Col. George Bristol, a Marine commander in North Africa during the deadly Benghazi terror attacks, will now talk to members of Congress, the Pentagon said Monday.
The announcement follows at least two requests by South Carolina Republican Sen. Lindsey Graham for Bristol’s full account of the September 11, 2012, attacks.
It was not immediately clear if Bristol will talk in public or behind closed doors.
Pentagon spokesman Maj. Rob Firman told Fox News on Monday a Defense Department misunderstanding about when Bristol retired resulted in Graham’s first request being rejected.
The department acknowledged the error, and Graham has since withdrawn a second, written request.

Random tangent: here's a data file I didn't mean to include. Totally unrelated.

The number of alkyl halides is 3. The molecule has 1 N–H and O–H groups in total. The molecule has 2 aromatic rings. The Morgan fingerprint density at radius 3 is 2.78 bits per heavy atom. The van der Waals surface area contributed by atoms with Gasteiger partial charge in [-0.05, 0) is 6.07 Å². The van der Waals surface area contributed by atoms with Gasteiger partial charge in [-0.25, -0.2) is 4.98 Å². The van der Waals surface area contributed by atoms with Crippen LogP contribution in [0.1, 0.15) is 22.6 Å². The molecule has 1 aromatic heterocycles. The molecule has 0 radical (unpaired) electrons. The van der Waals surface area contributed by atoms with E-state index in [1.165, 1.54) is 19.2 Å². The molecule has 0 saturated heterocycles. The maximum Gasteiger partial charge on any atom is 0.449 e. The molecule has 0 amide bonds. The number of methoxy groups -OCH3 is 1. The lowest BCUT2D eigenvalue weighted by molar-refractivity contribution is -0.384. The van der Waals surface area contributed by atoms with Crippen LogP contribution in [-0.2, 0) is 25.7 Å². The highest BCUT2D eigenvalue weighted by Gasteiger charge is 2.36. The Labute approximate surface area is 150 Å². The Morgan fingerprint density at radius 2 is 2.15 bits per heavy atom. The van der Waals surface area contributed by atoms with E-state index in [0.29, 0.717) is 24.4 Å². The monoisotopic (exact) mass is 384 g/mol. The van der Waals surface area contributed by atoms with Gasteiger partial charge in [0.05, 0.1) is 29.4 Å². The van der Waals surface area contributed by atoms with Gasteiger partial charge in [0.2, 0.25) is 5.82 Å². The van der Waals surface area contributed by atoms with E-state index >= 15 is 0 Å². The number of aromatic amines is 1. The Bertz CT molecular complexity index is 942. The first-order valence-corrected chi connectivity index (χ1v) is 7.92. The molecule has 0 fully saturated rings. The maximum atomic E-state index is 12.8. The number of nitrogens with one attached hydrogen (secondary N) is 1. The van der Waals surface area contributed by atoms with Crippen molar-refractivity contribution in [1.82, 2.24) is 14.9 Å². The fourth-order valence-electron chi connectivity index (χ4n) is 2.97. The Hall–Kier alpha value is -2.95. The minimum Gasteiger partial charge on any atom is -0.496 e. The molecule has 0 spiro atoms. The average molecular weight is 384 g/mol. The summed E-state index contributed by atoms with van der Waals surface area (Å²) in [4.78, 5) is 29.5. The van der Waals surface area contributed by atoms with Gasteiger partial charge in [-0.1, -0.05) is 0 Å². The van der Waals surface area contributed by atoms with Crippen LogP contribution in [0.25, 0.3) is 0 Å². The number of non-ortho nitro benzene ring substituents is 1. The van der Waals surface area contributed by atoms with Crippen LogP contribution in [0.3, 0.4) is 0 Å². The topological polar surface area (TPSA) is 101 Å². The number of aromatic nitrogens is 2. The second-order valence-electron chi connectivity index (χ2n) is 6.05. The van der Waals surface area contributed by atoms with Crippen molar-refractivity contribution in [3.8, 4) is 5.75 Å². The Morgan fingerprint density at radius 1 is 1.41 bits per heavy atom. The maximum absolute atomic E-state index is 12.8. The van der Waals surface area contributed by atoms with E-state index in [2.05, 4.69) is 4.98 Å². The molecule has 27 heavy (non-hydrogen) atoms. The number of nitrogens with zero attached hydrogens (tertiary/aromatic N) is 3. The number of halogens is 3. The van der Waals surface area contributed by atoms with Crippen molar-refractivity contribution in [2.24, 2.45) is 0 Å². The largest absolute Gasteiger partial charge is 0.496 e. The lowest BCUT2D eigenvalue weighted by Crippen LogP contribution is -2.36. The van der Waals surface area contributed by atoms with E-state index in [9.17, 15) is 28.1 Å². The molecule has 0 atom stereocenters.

“At the time of the time of the Benghazi attacks, Col. Bristol served as the Joint Special Forces Task Force-Trans Sahara commander,” Graham wrote in the July 18 letter. “Due to his in-depth knowledge of the region, coupled with his close interaction with U.S. Special Operations Forces operating on the African continent, I believe he would be the ideal person to speak with about what happened.”
U.S. Ambassador Chris Stevens and three other American officials were killed inside the Special Mission Compound in Benghazi, Libya.
Despite numerous Capitol Hill hearings, briefings and documents reviews, Capitol Hill lawmakers, particularly Republicans, are still trying to learn more about security and intelligence reports before the attacks and what attempts were made to protect or rescue the American diplomats.